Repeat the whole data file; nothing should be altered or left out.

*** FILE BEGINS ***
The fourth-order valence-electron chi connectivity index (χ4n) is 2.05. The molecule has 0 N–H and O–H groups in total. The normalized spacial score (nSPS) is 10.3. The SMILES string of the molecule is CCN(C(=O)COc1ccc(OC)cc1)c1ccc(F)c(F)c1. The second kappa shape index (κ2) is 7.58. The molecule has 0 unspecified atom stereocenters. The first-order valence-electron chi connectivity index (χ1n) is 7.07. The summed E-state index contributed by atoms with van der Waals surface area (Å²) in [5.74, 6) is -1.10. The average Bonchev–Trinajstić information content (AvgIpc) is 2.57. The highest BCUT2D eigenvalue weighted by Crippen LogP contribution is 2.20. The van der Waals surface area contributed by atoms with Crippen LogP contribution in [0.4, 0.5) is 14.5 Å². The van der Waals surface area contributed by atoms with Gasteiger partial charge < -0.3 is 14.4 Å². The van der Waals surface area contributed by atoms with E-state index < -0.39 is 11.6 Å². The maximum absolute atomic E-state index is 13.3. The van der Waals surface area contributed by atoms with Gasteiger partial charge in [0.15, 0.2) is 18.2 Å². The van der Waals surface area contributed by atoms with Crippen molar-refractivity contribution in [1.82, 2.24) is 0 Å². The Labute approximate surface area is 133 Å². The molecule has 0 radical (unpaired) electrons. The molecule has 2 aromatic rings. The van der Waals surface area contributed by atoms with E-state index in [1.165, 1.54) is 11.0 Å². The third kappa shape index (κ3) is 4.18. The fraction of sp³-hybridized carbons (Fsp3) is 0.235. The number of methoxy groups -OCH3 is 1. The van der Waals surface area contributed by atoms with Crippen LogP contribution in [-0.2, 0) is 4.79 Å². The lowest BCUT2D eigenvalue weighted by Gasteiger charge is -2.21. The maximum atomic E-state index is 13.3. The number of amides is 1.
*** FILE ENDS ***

The fourth-order valence-electron chi connectivity index (χ4n) is 2.05. The molecule has 0 N–H and O–H groups in total. The normalized spacial score (nSPS) is 10.3. The SMILES string of the molecule is CCN(C(=O)COc1ccc(OC)cc1)c1ccc(F)c(F)c1. The second kappa shape index (κ2) is 7.58. The molecule has 0 unspecified atom stereocenters. The first-order valence-electron chi connectivity index (χ1n) is 7.07. The summed E-state index contributed by atoms with van der Waals surface area (Å²) in [5.74, 6) is -1.10. The average Bonchev–Trinajstić information content (AvgIpc) is 2.57. The highest BCUT2D eigenvalue weighted by Crippen LogP contribution is 2.20. The van der Waals surface area contributed by atoms with Crippen LogP contribution in [0.4, 0.5) is 14.5 Å². The van der Waals surface area contributed by atoms with Gasteiger partial charge < -0.3 is 14.4 Å². The van der Waals surface area contributed by atoms with E-state index < -0.39 is 11.6 Å². The maximum absolute atomic E-state index is 13.3. The van der Waals surface area contributed by atoms with Gasteiger partial charge in [0.15, 0.2) is 18.2 Å². The van der Waals surface area contributed by atoms with Crippen molar-refractivity contribution in [1.82, 2.24) is 0 Å². The Labute approximate surface area is 133 Å². The molecule has 0 radical (unpaired) electrons. The molecule has 2 aromatic rings. The van der Waals surface area contributed by atoms with E-state index in [1.165, 1.54) is 11.0 Å². The third kappa shape index (κ3) is 4.18. The fraction of sp³-hybridized carbons (Fsp3) is 0.235. The number of methoxy groups -OCH3 is 1. The van der Waals surface area contributed by atoms with Crippen LogP contribution in [-0.2, 0) is 4.79 Å². The lowest BCUT2D eigenvalue weighted by Gasteiger charge is -2.21. The maximum atomic E-state index is 13.3. The number of amides is 1.